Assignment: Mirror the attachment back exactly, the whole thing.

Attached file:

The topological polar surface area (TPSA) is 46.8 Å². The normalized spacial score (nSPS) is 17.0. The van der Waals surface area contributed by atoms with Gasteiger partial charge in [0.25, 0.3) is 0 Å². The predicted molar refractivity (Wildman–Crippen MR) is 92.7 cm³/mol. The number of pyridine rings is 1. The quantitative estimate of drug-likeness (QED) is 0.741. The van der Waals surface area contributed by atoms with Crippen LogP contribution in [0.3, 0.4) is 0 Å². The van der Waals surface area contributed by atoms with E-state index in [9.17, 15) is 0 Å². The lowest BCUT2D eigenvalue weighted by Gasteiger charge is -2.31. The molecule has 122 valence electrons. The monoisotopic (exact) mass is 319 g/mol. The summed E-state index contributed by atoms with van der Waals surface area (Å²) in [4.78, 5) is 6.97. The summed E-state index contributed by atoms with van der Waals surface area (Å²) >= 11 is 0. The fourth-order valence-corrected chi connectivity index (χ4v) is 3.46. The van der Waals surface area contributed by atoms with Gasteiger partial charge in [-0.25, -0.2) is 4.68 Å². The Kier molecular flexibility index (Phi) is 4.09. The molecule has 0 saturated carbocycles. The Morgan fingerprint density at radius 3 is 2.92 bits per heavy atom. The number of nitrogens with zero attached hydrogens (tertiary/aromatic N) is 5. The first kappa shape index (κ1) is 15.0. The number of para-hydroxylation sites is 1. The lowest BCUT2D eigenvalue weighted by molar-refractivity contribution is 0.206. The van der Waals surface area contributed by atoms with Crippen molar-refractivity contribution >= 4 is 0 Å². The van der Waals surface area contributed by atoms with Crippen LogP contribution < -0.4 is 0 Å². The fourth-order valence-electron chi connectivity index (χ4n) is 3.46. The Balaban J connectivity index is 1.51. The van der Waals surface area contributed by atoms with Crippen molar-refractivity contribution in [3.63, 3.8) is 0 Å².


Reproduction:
The topological polar surface area (TPSA) is 46.8 Å². The normalized spacial score (nSPS) is 17.0. The van der Waals surface area contributed by atoms with Gasteiger partial charge in [0.25, 0.3) is 0 Å². The predicted molar refractivity (Wildman–Crippen MR) is 92.7 cm³/mol. The number of pyridine rings is 1. The quantitative estimate of drug-likeness (QED) is 0.741. The van der Waals surface area contributed by atoms with Crippen LogP contribution in [0.3, 0.4) is 0 Å². The van der Waals surface area contributed by atoms with E-state index in [9.17, 15) is 0 Å². The lowest BCUT2D eigenvalue weighted by Gasteiger charge is -2.31. The molecule has 122 valence electrons. The monoisotopic (exact) mass is 319 g/mol. The summed E-state index contributed by atoms with van der Waals surface area (Å²) in [4.78, 5) is 6.97. The summed E-state index contributed by atoms with van der Waals surface area (Å²) >= 11 is 0. The fourth-order valence-corrected chi connectivity index (χ4v) is 3.46. The van der Waals surface area contributed by atoms with Gasteiger partial charge in [-0.25, -0.2) is 4.68 Å². The Kier molecular flexibility index (Phi) is 4.09. The molecule has 0 saturated carbocycles. The Morgan fingerprint density at radius 3 is 2.92 bits per heavy atom. The number of nitrogens with zero attached hydrogens (tertiary/aromatic N) is 5. The first kappa shape index (κ1) is 15.0. The number of para-hydroxylation sites is 1. The lowest BCUT2D eigenvalue weighted by molar-refractivity contribution is 0.206. The van der Waals surface area contributed by atoms with Crippen molar-refractivity contribution >= 4 is 0 Å². The van der Waals surface area contributed by atoms with Crippen LogP contribution < -0.4 is 0 Å². The fourth-order valence-electron chi connectivity index (χ4n) is 3.46. The Balaban J connectivity index is 1.51. The van der Waals surface area contributed by atoms with Crippen molar-refractivity contribution in [3.63, 3.8) is 0 Å².